Those outside the legal, compliance and operations teams hear the word “organizational chart” and immediately think of a flat, hierarchical diagram showing who reports to whom in terms of management. But there is a whole other side to this term in business, one that seeks to bring life to all the dotted lines and ownership relationships within an entire company structure.

Organizational charts for business, when done well, can help guide the big decisions in business, such as what impact a merger will have on tax liabilities or regulatory compliance in a certain jurisdiction, or where there may be worries over shareholder dominance within the whole structure. They can help to clarify management structure, increase operating efficiency and facilitate future planning.

Your entire enterprise becomes accessible and digestible through organizational charts for business. These diagrams — often called entity relationship diagrams (ERDs) or a business entity chart (BEC) — present a general, at-a-glance overview of very complex and fragmented relationships in a way that boards and senior management can understand and base decisions on.

Which is all easy to say, but harder to visualize. Let’s dive into a few examples of organizational charts for business and see both how these diagrams can look and how your company might use them.

What Can You Show in an Organizational Chart for Business?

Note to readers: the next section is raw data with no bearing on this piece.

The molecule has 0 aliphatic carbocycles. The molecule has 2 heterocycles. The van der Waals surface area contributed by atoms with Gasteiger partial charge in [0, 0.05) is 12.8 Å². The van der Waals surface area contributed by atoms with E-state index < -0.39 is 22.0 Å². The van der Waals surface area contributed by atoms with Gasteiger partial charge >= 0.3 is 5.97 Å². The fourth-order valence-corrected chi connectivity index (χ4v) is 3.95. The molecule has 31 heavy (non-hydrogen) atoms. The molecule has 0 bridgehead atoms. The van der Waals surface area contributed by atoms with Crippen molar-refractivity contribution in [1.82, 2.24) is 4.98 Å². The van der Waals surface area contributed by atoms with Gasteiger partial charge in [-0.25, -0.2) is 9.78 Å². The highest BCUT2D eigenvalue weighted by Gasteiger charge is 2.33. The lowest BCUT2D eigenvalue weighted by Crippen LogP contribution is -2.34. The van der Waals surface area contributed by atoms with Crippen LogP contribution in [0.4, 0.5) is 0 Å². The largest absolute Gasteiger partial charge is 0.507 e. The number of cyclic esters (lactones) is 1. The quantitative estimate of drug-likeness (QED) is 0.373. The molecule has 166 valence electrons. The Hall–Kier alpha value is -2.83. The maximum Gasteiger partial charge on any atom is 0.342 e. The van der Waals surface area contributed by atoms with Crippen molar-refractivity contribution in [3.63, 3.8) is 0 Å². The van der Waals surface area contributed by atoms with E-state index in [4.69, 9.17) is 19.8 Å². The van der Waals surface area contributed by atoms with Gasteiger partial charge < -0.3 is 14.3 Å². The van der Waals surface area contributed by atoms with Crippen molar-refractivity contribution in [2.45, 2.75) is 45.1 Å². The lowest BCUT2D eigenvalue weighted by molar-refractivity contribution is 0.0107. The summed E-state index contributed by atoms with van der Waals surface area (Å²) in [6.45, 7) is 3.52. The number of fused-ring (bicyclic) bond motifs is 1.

The potential of organizational charts for business is vast, and only limited by the data you wish to reveal and the data you have available. For example, you could use an organizational chart to visualize the ownership structure of your company, the historical movements and developments, or how the company is geographically spread out.

Using organizational charts for business, compliance teams and other interested parties can group different subsidiaries by function, or reveal each entity’s ownership structure in detail by factors such as shares held. They can also visualize entities across the group structure according to any manner of data, including tax status, voting rights, shareholders, participation and interests, and more. It’s limited only by the data you have available on each entity.

Examples of Organizational Charts for Business

Let’s take the ownership question as an example of organizational charts for business. Ownership of a business comes in many different formats, and an organizational chart can look at that ownership along economic- and shares-based lines or along geographical lines.

To chart that ownership, you need to capture ownership data from documents, focusing on direct parent companies and subsidiaries only. Below are two examples of organizational charts for business that show different ways to create an ownership chart.

Economic-based ownership examples of organizational charts for business

The first, at Figure 1, digs into the ownership of a company structure from its parent company through all of its subsidiaries. It uses diagramming shorthand including colors, lines and shapes to show how the ownership flows through each relationship.

This economic-based ownership chart highlights each entity’s name, its location and the number of shares held in each entity by its parents. Shares are indicated both by number and type of shares (ordinary or special), and by a percentage along ownership lines.

Note that the entity relationship diagram also shows whether a company is incorporated in the UK or internationally, with the squares and rectangles indicating a UK company and the circles highlighting an entity that is incorporated outside of UK jurisdictions. Use of shapes and colors is an important part of making organizational charts for business so simple.